Right now, some of New Zealand's cleverest businesspeople are tearing their hair out at how slowly the Government is moving on policies that would allow a careful reopening of our borders.
There is the CovidCard proposal, pursued with the kind of commercial aggression and single-mindedness that gentler souls can easily interpret as arrogant and self-interested.
There's the new report from the New Zealand Initiative, the economic rationalist think-tank backed by some of the country's most progressive chief executives.
The Initiative wants travel freed up between New Zealand and Covid-free Taiwan, Covid-free Pacific Islands — starting with the so-called "Realm" territories, the Cooks and Niue — and "safe" bits of Australia.
"If the Australian Prime Minister then wishes to make it difficult for Australians in safe states to take a winter holiday in New Zealand, that is for him to discuss with his electorate," the Initiative suggests.
It also proposes that the Government issues vouchers to subsidise the cost of managed quarantine for "returning Kiwis whose stays the Government would wish to support".
Private provision of managed isolation would be encouraged, under strict Government supervision, to increase the number of quarantine facilities and allow more people to come here than the stuffed-full current accommodation allows.
Those private facilities could charge a commercial rate for a quarantine stay but "the Government would charge each facility for the full cost of police, military, and other staff involved in managed isolation". All terribly logical.
Elsewhere, major hurdles face industries that require highly skilled, specialist contractors and employees to come to New Zealand to advance infrastructure and other commercial projects.
And there is frustration among some senior businesspeople that the country is turning away a slew of applications from wealthy, talented, potential investors in New Zealand who want to move here as a safe haven from a Covid menace that may be around for years to come.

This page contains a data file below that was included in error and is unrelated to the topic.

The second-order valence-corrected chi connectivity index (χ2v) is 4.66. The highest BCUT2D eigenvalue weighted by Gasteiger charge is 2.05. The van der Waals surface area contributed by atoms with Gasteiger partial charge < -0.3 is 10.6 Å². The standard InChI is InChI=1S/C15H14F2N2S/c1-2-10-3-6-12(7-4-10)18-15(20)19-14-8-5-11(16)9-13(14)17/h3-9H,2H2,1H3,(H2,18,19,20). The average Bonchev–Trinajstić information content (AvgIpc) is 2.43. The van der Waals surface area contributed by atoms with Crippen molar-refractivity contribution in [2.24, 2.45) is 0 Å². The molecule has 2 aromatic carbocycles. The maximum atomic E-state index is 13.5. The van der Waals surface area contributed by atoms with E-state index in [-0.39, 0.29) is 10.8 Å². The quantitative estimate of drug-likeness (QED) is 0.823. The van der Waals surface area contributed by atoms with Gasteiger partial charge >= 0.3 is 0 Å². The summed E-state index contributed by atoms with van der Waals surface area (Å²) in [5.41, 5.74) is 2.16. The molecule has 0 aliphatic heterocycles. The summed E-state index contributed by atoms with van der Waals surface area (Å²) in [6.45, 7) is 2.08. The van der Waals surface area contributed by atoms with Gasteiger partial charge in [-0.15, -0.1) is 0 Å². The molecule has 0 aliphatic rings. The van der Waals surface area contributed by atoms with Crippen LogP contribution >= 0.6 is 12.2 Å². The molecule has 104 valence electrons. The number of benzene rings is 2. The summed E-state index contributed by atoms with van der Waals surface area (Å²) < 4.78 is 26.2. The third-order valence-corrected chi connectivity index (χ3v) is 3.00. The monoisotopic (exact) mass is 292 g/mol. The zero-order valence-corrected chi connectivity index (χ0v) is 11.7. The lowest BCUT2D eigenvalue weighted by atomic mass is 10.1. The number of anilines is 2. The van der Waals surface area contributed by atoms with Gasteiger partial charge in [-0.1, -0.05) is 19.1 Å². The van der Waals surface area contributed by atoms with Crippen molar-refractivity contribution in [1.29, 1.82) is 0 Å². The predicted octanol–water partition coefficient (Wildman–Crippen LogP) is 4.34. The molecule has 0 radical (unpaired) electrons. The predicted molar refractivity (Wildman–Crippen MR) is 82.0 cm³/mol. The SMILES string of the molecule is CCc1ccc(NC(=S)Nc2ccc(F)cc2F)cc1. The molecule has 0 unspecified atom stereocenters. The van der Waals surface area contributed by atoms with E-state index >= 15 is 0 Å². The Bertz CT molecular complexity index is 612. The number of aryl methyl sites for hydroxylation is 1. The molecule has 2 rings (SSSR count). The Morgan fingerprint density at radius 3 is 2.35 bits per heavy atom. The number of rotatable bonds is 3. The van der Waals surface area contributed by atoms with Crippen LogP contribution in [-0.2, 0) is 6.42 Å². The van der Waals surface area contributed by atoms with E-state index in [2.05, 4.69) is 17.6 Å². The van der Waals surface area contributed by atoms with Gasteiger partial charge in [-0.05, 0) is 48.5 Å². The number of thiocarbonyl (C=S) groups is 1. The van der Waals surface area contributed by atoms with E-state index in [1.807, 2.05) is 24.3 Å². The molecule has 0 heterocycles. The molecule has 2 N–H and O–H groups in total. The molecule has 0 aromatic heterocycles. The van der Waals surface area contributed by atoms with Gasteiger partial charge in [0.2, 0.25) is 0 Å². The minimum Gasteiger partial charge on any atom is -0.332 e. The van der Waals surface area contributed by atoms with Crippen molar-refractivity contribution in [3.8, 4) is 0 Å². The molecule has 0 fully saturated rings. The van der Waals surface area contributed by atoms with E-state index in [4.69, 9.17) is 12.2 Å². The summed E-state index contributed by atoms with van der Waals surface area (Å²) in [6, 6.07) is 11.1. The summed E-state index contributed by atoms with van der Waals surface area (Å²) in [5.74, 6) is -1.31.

They are lobbying and complaining, most privately, to Government agencies and ministers about the resulting missed economic opportunity.
Some are so out of touch that they talk darkly of a politically motivated campaign of fear being pursued through daily press briefings on the Covid situation, where the vast majority of New Zealanders see those briefings as indicators of success.
They seem unaware that people who are financially secure have considerable control over their lives and careers, and are in leadership positions and are wired to accept risk in ways that lesser mortals simply do not wish to accept.
It doesn't matter who's right about this. What matters is that arguments for border opening are almost unwinnable in such an environment.
Also caught in this dynamic are international tourism operators, universities and other providers of education for international students, all of whom are suffering because the borders are closed to almost all non-New Zealanders.
So far, none of these initiatives — many backed by significant lobbying budgets and co-ordination with like-minded industries — is getting much traction.
There are two main reasons for this.
Economy v health
The first is that too many of these businesspeople are trapped in a mindset that assumes the economic and health responses to Covid are inherently opposing forces: that if the health response is too strong, it will weaken the prospects for economic resurgence.